Most Americans Fail Citizenship Test

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The Woodrow Wilson Foundation has announced that only four of every 10 Americans were able to pass the U.S. citizenship test, the test given to immigrants seeking citizenship. Foundation President Arthur Levine said, “Unfortunately, the Woodrow Wilson Foundation has validated what studies have shown for a century: Americans don’t possess the history knowledge they need to be informed and engaged citizens.”

The only state in which a majority of citizens — 53 percent —were able to pass the test was Vermont.

“Among all 50 states and the District of Columbia, Vermonters were the sole group able to pass the multiple-choice test. Even more disturbing, only 27 percent of those under the age of 45 nationally were able to demonstrate a basic understanding of American history,” the Foundation explained in a statement.

In fact, only 15 percent of adults knew in what year the Constitution was written (it was 1787), while a mere 25 percent knew that there were 27 amendments.

Following Vermont as the top-scoring states were Wyoming, South Dakota, Montana, and Virginia. The lowest-scoring states were Mississippi, Alabama, Arkansas, Kentucky, and Louisiana.

The Woodrow Wilson Foundation is advocating for better history education.

The dismal results from the work of the Wilson Foundation certainly indicate that civics education needs improvement. It is not as though the questions are particularly difficult. For example, one multiple-choice question asks who said, “Give me liberty or give me death?” At one time, almost all Americans knew that it was Patrick Henry who uttered these words at the end of his speech on March 23, 1775 encouraging his fellow Virginians to aid the city of Boston, which was then under a British military dictatorship led by General Thomas Gage.

How many Americans today are aware that it was General Gage’s order to confiscate all privately-owned firearms in Boston that led to the first shots of the American Revolution? (Fired with an unregistered gun, by the way.) The Wilson Foundation’s survey makes it quite clear that most Americans are woefully ignorant of their own nation’s history, but it does not offer a reason why that is, but merely advocates for “better history education.”

While some would suggest throwing money at the problem, more money is not the solution. The problem is that many schools in America no longer teach American history — or at least they do not teach such topics as how the colonies were formed, why the colonies rebelled against the British Empire, or why the Founders created a federal system of government rather than a unitary system.

What students do “learn” is part of the problem. They are told, far too often, that the very founding of the country was illegitimate — with much of the emphasis on such issues as slavery and mistreatment of Indian tribes. While both of those issues should certainly be covered, they are covered in such a way as to demean the Founders of the country and their work, including the Declaration of Independence and the Constitution.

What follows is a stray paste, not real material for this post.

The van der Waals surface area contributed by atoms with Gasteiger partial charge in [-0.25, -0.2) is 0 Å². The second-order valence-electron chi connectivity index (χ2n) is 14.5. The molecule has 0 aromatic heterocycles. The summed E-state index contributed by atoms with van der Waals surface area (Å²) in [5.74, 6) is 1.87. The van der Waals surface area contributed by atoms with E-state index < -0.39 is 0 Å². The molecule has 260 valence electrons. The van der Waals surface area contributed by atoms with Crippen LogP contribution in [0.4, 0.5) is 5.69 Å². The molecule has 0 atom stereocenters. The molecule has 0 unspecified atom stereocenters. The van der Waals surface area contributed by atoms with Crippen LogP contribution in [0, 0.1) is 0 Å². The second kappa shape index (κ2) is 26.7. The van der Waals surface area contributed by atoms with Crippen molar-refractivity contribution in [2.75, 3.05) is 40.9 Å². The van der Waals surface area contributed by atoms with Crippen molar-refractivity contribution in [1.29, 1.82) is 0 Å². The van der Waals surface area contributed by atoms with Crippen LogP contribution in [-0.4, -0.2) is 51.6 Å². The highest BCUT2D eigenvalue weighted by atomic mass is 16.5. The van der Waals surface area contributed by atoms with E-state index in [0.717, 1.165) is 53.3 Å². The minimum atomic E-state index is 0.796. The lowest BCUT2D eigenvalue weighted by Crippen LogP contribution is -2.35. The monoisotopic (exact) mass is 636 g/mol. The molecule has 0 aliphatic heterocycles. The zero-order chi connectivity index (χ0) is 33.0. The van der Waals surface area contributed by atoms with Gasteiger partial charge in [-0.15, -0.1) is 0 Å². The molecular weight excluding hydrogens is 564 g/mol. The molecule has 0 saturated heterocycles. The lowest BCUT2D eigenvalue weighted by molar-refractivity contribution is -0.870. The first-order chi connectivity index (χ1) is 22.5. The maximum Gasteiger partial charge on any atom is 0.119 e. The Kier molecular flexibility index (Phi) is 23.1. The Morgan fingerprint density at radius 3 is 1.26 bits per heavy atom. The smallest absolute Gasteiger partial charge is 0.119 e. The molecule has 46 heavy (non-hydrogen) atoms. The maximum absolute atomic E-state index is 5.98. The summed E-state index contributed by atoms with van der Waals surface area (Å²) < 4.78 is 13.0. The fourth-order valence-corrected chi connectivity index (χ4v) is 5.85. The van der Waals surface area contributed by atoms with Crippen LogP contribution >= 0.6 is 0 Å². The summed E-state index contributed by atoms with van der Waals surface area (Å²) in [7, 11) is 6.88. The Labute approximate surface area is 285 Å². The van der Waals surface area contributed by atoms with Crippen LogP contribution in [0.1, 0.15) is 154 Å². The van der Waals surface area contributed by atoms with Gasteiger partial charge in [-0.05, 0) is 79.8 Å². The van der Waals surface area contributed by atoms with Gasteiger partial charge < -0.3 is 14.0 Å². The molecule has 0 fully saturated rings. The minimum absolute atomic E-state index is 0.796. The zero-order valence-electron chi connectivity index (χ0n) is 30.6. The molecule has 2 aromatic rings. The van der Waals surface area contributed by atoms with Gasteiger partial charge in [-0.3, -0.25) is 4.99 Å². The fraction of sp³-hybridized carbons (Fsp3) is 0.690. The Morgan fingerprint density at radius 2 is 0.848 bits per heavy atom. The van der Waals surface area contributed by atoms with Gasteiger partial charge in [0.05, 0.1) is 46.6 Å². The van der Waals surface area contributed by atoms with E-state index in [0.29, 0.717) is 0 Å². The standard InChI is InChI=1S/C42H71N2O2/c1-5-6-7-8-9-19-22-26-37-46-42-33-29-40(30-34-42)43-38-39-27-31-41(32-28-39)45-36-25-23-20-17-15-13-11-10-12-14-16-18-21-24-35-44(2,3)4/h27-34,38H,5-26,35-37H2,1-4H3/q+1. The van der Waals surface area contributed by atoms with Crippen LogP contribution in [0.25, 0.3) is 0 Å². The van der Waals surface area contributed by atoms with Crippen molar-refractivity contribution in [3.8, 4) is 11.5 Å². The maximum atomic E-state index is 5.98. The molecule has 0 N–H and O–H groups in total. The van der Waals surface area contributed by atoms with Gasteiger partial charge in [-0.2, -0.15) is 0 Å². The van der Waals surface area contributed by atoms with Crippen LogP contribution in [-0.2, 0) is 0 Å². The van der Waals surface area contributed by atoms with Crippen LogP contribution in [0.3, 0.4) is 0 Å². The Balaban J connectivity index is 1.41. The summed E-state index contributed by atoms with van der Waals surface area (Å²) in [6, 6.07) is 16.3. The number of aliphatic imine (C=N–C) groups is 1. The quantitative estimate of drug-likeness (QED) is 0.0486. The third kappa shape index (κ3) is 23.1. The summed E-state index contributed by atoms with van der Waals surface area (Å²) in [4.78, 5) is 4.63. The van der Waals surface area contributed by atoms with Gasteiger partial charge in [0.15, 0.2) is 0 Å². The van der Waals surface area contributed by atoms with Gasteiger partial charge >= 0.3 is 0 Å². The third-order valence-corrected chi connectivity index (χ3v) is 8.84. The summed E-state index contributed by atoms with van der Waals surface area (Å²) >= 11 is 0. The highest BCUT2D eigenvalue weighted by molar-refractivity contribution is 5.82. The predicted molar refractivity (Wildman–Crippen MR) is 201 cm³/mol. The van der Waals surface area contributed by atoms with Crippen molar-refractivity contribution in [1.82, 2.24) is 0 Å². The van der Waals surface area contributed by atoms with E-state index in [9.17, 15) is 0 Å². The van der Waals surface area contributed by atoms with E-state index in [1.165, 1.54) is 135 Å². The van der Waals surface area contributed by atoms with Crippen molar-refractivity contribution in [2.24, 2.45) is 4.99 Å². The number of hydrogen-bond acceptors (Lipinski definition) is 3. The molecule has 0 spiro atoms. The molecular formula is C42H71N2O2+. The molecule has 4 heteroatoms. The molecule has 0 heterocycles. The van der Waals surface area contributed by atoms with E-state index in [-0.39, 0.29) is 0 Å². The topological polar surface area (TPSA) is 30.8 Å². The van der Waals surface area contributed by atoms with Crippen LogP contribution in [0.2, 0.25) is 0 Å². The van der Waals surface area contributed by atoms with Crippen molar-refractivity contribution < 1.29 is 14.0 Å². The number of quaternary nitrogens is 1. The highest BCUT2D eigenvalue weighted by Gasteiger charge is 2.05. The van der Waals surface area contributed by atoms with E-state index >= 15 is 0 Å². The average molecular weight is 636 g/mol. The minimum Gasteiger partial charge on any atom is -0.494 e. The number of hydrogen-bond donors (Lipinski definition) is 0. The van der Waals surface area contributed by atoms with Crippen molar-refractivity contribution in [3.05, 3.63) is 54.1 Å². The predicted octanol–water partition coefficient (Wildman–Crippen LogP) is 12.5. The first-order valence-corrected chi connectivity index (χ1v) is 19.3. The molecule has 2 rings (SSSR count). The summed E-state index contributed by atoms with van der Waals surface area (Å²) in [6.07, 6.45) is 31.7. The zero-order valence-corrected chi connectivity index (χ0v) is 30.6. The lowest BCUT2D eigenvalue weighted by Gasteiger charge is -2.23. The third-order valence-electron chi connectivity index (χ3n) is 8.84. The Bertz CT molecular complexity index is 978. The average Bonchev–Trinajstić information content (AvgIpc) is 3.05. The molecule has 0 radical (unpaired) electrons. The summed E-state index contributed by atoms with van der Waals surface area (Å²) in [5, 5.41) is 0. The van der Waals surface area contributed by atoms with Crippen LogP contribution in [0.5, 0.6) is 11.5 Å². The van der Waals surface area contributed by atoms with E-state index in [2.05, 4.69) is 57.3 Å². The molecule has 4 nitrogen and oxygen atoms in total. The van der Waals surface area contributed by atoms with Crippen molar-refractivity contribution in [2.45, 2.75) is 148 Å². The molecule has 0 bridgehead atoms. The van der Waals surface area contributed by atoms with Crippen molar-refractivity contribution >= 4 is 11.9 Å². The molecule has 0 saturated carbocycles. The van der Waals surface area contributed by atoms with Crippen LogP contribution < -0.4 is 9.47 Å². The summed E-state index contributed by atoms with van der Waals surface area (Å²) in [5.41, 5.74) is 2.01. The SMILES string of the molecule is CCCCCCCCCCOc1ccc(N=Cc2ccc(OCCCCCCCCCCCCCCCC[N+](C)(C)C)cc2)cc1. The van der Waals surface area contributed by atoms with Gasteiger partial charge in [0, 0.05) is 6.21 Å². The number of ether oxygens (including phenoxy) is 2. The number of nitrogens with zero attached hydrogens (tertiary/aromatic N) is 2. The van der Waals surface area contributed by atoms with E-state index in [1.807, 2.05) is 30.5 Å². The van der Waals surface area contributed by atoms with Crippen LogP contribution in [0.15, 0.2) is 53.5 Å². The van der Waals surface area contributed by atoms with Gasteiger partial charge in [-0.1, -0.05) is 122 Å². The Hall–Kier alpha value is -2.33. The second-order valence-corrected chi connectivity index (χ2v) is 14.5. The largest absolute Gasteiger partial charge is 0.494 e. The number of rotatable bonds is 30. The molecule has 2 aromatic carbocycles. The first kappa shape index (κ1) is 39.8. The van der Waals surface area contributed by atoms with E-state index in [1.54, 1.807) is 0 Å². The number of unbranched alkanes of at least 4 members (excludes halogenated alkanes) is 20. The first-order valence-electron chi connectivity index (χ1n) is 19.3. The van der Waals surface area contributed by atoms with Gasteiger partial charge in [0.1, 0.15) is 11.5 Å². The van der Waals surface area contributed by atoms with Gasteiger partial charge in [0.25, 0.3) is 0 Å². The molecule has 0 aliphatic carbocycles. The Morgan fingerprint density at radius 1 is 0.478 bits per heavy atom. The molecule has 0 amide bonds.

One reason that so many Americans favor the abolition of the Electoral College is that it is never, or almost never, explained to them why the electoral system of choosing the president was adopted. Students are given racially-charged “reasons” such as it was created to perpetuate slavery (which is not true). The faults of the Founders are magnified, while their achievements are downplayed, if mentioned at all.

The citizenship test can be found online. The questions are not difficult — it is certainly not rocket science. Examples of the questions are: What are the first three words of the Constitution? (We the People); What do we call the first 10 amendments? (The Bill of Rights); Who is in charge of the executive branch? (The president).

Somewhat surprising, although encouraging, is that one of the possible answers to the question “What are two rights found protected in the Bill of Rights?” is “the right to keep and bear arms.”

Another question and answer found on the citizenship test should also be asked of every nominee to the federal judiciary: Who makes federal laws? The answer provided in the citizenship test is actually quite correct (the Congress), but for some reason, far too many federal judges and law-school professors argue that Supreme Court decisions are “the law of the land.” But, since Article I of the Constitution clearly states that all lawmaking powers granted in the Constitution are within the province of Congress, that cannot be true.

Such low scores on the citizenship test raise another question. Should we keep the Constitution that we have, crafted by such men as James Madison, George Washington, and Alexander Hamilton, or should we call for a second constitutional convention, in which delegates would be chosen by Americans today — Americans who fail to make a passing grade on an easy citizenship test and Americans who have seen fit to make Nancy Pelosi the Speaker of the House?

That should be an easy question to answer for any American who wants to keep our constitutional republic.

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